A liquefied natural gas tanker, built by a subsidiary of China State Shipbuilding Corp, docks at a terminal in Qingdao Port, Shandong province. (Photo: China News Service)
Despite COVID-19 having severely impacted global orders for new ships in the first half, China State Shipbuilding Corp, the country's largest shipbuilder by production volume, saw its new vessel orders surge 34.2 percent year-on-year in the January-June period.
The centrally administered State-owned enterprise inked orders for 73 vessels with a total dead weight of 5.35 million metric tons in the first six months, winning 30.4 percent of total orders worldwide thanks to strong demand at home as well as from economies related to the Belt and Road Initiative.
Bao Zhangjing, vice-president of the China Institute of Marine Technology and Economy－a research institute affiliated with CSSC－said over 70 percent of orders received by Chinese shipbuilders so far this year were made by domestic shipowners including China COSCO Shipping Corp, China National Petroleum Corp and China Merchants Group.
This is related to China's efforts to achieve a smooth functioning of economic cycles both at home and abroad based on the sustainable performance of the domestic economy. Under such a pattern, or "dual circulation", the domestic economic cycle plays a leading role while the international economic cycle remains an extension and supplement, Bao said.
Backed by supportive government policy measures, domestic demand has effectively offset the impact of the global market slowdown, he added.
Apart from expanding its sales channels in global markets, in particular countries and regions involved in the BRI, CSSC subsidiaries have delivered vessels and offshore engineering equipment, including cold chain container ships, bulk carriers, chemical tankers and oil rigs, to shipowners in the United States, Norway, Greece, South Korea and Qatar over the past seven months.
Sun Wei, deputy general manager of CSSC, said the group will deploy more resources for the development of products like mega-container vessels, liquefied natural gas carriers, floating hospitals, semi-submerged ships and ocean farms, as well as build more dual-fuel ships and gas-fueled vessels. At present it mainly builds conventional ships such as bulk carriers, container ships and oil tankers.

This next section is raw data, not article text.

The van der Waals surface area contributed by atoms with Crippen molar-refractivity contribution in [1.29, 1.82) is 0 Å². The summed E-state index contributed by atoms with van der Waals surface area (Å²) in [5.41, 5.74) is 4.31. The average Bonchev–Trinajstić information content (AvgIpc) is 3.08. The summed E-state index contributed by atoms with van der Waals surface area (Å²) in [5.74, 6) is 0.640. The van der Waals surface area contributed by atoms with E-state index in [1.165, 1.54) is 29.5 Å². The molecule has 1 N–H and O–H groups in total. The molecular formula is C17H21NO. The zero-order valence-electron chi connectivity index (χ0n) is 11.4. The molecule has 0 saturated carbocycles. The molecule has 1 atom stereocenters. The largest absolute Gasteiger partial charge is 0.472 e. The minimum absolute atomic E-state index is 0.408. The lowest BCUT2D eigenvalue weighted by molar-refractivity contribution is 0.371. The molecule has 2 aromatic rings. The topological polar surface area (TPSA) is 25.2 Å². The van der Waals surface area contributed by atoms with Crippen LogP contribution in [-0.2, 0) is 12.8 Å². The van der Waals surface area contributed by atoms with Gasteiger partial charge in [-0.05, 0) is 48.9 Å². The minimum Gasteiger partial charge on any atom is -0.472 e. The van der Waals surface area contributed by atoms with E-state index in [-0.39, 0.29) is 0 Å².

The central SOE signed a strategic agreement with China Maritime Safety Administration on enriching China's strength in transportation and maritime matters last month.
The two sides will cooperate in a wide range of areas including smart transportation equipment, high-end maritime equipment, marine environmental protection technology, maritime policy and technical regulation studies, international maritime affairs and maritime security equipment.
To build more high-end ships, CSSC and China MSA will work on advancing smart vessels and navigation support and on developing intelligent traffic control systems and examination and monitoring technologies, said Yang Xinzhai, deputy head of China MSA.
The two parties will also plan smart shipment development and carry out testing and demonstration applications of related technologies.
With a view to smart and green manufacturing, the two sides will initiate study of technical regulations of high-end marine equipment like large-scale liquefied natural gas vessels, arctic navigation vessels, new energy vessels and aquafarms.
The study will offer support for development of high-end marine equipment in aspects of policy and technical regulations and push forward demonstrative applications of the new equipment.
Development of technologies and products related to new energy-driven vessels and their energy conservation and environmental protection facilities is also within the scope of cooperation between the CSSC and China MSA, Yang said.
Under the agreement, they are expected to lead to the reduction of greenhouse gas emissions and management of energy efficiency for vessels, safe utilization of low sulfur oil during shipment research and construction of LNG refueling facilities as well as optimization of environmental protection standards, regulations and monitoring systems.
CSSC also recently announced that it has tested a manned submersible to inspect dams and reservoirs to help ensure the safe operation of major dams and large-scale reservoirs. It can carry two people inside and has a large observation window, which can help improve inspection efficiency.